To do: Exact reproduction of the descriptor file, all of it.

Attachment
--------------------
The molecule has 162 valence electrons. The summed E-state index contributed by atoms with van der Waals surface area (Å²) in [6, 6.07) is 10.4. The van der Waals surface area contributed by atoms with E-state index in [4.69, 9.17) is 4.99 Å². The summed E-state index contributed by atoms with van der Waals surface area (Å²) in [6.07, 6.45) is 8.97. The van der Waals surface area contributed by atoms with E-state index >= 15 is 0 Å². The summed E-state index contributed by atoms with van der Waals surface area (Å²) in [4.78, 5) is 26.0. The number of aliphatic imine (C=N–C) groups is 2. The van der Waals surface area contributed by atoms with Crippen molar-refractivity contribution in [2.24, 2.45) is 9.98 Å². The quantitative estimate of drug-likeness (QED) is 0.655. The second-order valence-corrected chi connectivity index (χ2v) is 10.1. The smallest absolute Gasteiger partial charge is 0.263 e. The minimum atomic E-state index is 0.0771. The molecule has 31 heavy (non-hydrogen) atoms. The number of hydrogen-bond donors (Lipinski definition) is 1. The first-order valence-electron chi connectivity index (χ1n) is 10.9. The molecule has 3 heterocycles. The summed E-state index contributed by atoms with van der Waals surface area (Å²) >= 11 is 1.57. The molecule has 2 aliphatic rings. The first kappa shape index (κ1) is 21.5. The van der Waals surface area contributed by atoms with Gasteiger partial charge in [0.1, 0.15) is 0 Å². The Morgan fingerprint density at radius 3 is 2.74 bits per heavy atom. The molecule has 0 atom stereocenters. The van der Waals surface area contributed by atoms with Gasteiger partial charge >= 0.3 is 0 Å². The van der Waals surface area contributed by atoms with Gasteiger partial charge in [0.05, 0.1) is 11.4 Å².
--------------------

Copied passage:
The molecule has 162 valence electrons. The summed E-state index contributed by atoms with van der Waals surface area (Å²) in [6, 6.07) is 10.4. The van der Waals surface area contributed by atoms with E-state index in [4.69, 9.17) is 4.99 Å². The summed E-state index contributed by atoms with van der Waals surface area (Å²) in [6.07, 6.45) is 8.97. The van der Waals surface area contributed by atoms with E-state index >= 15 is 0 Å². The summed E-state index contributed by atoms with van der Waals surface area (Å²) in [4.78, 5) is 26.0. The number of aliphatic imine (C=N–C) groups is 2. The van der Waals surface area contributed by atoms with Crippen molar-refractivity contribution in [2.24, 2.45) is 9.98 Å². The quantitative estimate of drug-likeness (QED) is 0.655. The second-order valence-corrected chi connectivity index (χ2v) is 10.1. The smallest absolute Gasteiger partial charge is 0.263 e. The minimum atomic E-state index is 0.0771. The molecule has 31 heavy (non-hydrogen) atoms. The number of hydrogen-bond donors (Lipinski definition) is 1. The first-order valence-electron chi connectivity index (χ1n) is 10.9. The molecule has 3 heterocycles. The summed E-state index contributed by atoms with van der Waals surface area (Å²) >= 11 is 1.57. The molecule has 2 aliphatic rings. The first kappa shape index (κ1) is 21.5. The van der Waals surface area contributed by atoms with Gasteiger partial charge in [0.1, 0.15) is 0 Å². The Morgan fingerprint density at radius 3 is 2.74 bits per heavy atom. The molecule has 0 atom stereocenters. The van der Waals surface area contributed by atoms with Gasteiger partial charge >= 0.3 is 0 Å². The van der Waals surface area contributed by atoms with Gasteiger partial charge in [0.05, 0.1) is 11.4 Å².